From Hollywood, the television capital
of the world, it's time to go reeling through the greatest television
shows of all-time on...
SHOW: COUCH POTATOES
AIR DATES: January 23, 1989 to September 9, 1989
CREATOR: Saban Productions; Ellen Levy & David M. Greenfield
HOST: Marc Summers
WATCH IT HERE: YouTube
Let's face it: "Remote Control" was the PERFECT show for its time. You
had college students answering questions mostly about TV that they veg
out on in their rooms as kids or some music they STILL vegged out with
as young adults. But if you want a show that REALLY focuses on TV from
the dawn to the present, you look no further than "Couch Potatoes", a
syndicated game show starring "Double Dare"'s Marc Summers. But, instead
of three individuals fighting it out on La-Z-Boys, two TEAMS of three
fought it out on wide couches. Still, the object was the same: earn more
points than opponents by answering TV trivia and earn a chance to win a
lot of money.
HOW WAS IT PLAYED?
Two teams of three (including returning champions, though only up to
five days), both named for TV shows or a group of people on TV shows
(like "Three's Company" or "Sweathogs" from "Welcome Back, Kotter"),
compete in four or six rounds of TV trivia.
Each round of the first half of the total rounds starts with a "Tune-In"
toss-up question that anyone can buzz-in on. A right answer gives the
team 25 "ratings points" and control while a wrong answer gives both to
the opposing team. The host then asks three "Spin-Off" questions based
on the first question. Only the team in control can buzz-in and answer,
and each member of the team can only answer one question. A right answer
gets another 25 points and maintains control. A wrong answer always the
other team to buzz-in to try to answer it correct to take control and
the points. The second half of rounds are worth 50 points per right
answer. At some point during the show, a well known TV personality comes
in and asks a trio of "Spin-Off" questions about their careers or their
The final round is the "Couch-Up" round. The team members cycle in
one-on-one buzz-in questions on general TV knowledge. As the question is
asked, a point value changes every half-second or so. The values are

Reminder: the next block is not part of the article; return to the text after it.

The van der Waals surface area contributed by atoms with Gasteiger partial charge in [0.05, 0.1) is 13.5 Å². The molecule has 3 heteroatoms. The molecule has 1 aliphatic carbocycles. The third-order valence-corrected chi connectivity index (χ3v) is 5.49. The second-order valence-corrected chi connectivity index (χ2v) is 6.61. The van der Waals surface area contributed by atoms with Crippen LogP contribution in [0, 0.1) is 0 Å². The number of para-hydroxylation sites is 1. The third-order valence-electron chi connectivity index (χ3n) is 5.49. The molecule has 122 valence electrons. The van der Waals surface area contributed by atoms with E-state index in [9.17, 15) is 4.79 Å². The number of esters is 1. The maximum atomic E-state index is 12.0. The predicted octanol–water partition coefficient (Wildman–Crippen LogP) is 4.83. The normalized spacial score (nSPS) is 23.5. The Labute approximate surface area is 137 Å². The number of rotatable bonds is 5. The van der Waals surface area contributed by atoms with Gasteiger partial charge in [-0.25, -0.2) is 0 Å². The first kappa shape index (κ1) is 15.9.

between 50 and 200 points in 50-point increments. ONE of the values,
however, is "Couch-Up" and, if the trailing team member gets it right,
the teams scores are evened up (no points are added if the leading team
gets it right). After six questions (each team member playing twice),
whichever team has more points is the champion, wins $1000 and goes to
the bonus round. The other team, as they don't have enough ratings, is
"cancelled" and receives parting gifts.
BONUS ROUND ("CHANNEL ROULETTE")
Twelve "channels" that represent the channels of the VHF dial (2 through
13) are shown. One-by-one, team members would call out a channel and are
shown a picture of a TV show cast. Each picture had a value attached,
between $100 and $1000. The higher the value, the more obscure the
cast/TV show. If the team member gets the TV show right, they earn the
value of the money and controls passes. They can pass at any time and
come back to it if they have time left. One channel, however, is labeled
"PAY TV"; if a team member picks that channel, all the money accumulated
is lost, though the game continues. The team has thirty seconds to
accumulate at least $1000; doing so augments the winnings to $5000. If
they are unsuccessful, they still keep the money they accumulated..
The set...well, what would you EXPECT from a show all about TV? It's a
living room like one out of a sitcom and a WHOLE lot of TVs. While it
might've been a few TOO many TVs for my taste, it drove the point of the
show home: the titular couch potatoes would PROBABLY be watching
multiple TVs at the same time back then, even before cable REALLY took
This truly WAS a show for "couch potatoes". It didn't just talk about
the more popular shows like "I Love Lucy" or "Hill Street Blues"; it
dove headlong into shows you may have never HEARD of, like "I Married
Joan" or "Beverly Hills Teens" or...well, hell, even some of the game
shows I've been TELLING you about for the longest time now.
Not sure why...but Mark Summers looked like the kind of person you'd
expect to host this game. No telling if HE was a big TV nut. But, as
this was a fun show, it needed a fun host. And hosting "Double Dare" all
those years seemed to be just the training Mark needed.
And, of course, seeing the old TV stars again was pretty cool.
WHAT DIDN'T WORK?
The only thing I didn't really like about the show was the "Couch Up"
round. Nine times out of ten, it was over at the last question because,
if a team was ahead by more than 200 points, they just needed to ring
in...not even answer the question, just block the other team from
"Couch-ing Up". It would've been better if there was a penalty for
getting an answer wrong and the other team could ring in after a
"re-roll" or something.
WOULD IT WORK TODAY?
I would certainly LIKE to see something like this again...but, with 500+
channels, who can keep track of ALL the TV these days? Oh, sure, they
can narrow it down to the more popular shows but...what's the point?
There's really no such thing as a "couch potato" anymore; no one watches
THAT much TV these days.
NEXT TIME: The
original show based on an Atlantic City-based game...
Chris Wolvie had one shot to sit on his lazy butt and watch all the
TV he ever wanted...but he went to college instead.
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